Background: A literature survey on the use of High Temperature Microwave Oven Treatments
focused on the sample pretreatment of different matrix types, from the digestion of samples with
high organic content such as foods, to those with high mineral content such as rocks, and also considering
microwave assisted synthesis of products including nanomaterials has been made. From the first application
published in 1992, not too many papers have been found in the literature. An additional topic,
like microwave pyrolysis as a remediation technology, has been considered in this review.
Methods: Examples of different applications are presented, i) Microwave high temperature treatments
for the determination of analytical parameters, ii) Microwave high temperature for ceramic synthesis,
iii) Microwave high temperature for alloying and magnetic ores separation, iv) Microwave high temperature
in nanoparticle synthesis, v) Microwave high temperature waste treatment.
Results: It seems clear from this literature update that microwave-assisted synthering has been the most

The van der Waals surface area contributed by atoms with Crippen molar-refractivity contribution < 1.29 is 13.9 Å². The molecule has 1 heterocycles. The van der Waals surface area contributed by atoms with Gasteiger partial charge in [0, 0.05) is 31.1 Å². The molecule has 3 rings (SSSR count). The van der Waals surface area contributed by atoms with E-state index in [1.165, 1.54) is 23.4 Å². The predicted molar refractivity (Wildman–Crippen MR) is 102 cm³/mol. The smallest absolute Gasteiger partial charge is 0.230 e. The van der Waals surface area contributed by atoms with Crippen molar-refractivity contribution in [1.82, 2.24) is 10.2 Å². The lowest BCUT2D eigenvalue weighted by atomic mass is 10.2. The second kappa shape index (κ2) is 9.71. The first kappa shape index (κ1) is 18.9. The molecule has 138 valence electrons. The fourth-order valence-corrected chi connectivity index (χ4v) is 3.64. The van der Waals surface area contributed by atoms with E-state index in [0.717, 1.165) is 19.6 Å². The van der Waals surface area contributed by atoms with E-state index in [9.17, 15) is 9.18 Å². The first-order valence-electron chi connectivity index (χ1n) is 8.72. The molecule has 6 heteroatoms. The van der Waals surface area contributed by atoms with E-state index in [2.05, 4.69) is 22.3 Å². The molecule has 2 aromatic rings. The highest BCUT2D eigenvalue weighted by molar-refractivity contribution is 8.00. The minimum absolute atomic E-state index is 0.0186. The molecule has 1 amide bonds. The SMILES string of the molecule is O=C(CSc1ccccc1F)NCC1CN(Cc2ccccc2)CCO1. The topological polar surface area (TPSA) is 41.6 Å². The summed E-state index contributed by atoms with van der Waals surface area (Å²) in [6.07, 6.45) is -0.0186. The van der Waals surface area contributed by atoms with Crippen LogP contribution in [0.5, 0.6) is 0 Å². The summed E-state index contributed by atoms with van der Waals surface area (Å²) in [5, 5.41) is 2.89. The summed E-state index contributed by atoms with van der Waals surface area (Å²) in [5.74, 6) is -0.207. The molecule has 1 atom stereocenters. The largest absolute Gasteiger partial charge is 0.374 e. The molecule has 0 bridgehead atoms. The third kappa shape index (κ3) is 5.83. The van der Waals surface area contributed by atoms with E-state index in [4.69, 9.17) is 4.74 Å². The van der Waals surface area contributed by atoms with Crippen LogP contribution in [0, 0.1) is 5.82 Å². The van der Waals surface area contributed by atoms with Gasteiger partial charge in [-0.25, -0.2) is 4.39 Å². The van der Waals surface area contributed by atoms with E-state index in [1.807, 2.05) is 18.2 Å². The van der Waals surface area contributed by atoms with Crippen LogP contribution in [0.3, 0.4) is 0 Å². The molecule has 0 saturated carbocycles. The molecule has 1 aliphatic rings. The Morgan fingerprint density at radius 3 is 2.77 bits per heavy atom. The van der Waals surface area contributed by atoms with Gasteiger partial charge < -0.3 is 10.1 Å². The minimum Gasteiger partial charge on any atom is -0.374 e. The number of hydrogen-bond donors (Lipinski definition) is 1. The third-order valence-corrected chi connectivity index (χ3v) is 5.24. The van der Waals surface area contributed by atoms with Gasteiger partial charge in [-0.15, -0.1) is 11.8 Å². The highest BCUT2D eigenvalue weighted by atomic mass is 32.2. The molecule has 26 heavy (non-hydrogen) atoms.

useful application found in the last years for high temperature microwave treatments and it is a promising
field which will continue to provide exciting possibilities in the development of new materials and new
properties of old products synthesized by traditional processes. On the other hand, the reduced consume of
energy and the increased efficiency of microwave-assisted treatments in front of those based on classical
convective heating systems is a guarantee of its general use in waste treatment and waste valorization.
Conclusion: In spite that the pioneering studies were focused on dry-ashing microwave assisted treatments,
this way has been scarcely exploited due to the advances in the development of high sensitive
techniques for mineral profile determination of samples. However, we are confident that the tremendous
advantages offered by microwave-assisted dry ashing will provide new developments on this field in a
near future, in which, probably one of the aspects which remains practically unexploited is the search
for alternative energy catcher materials suitable to replace the traditional use of silicon carbide.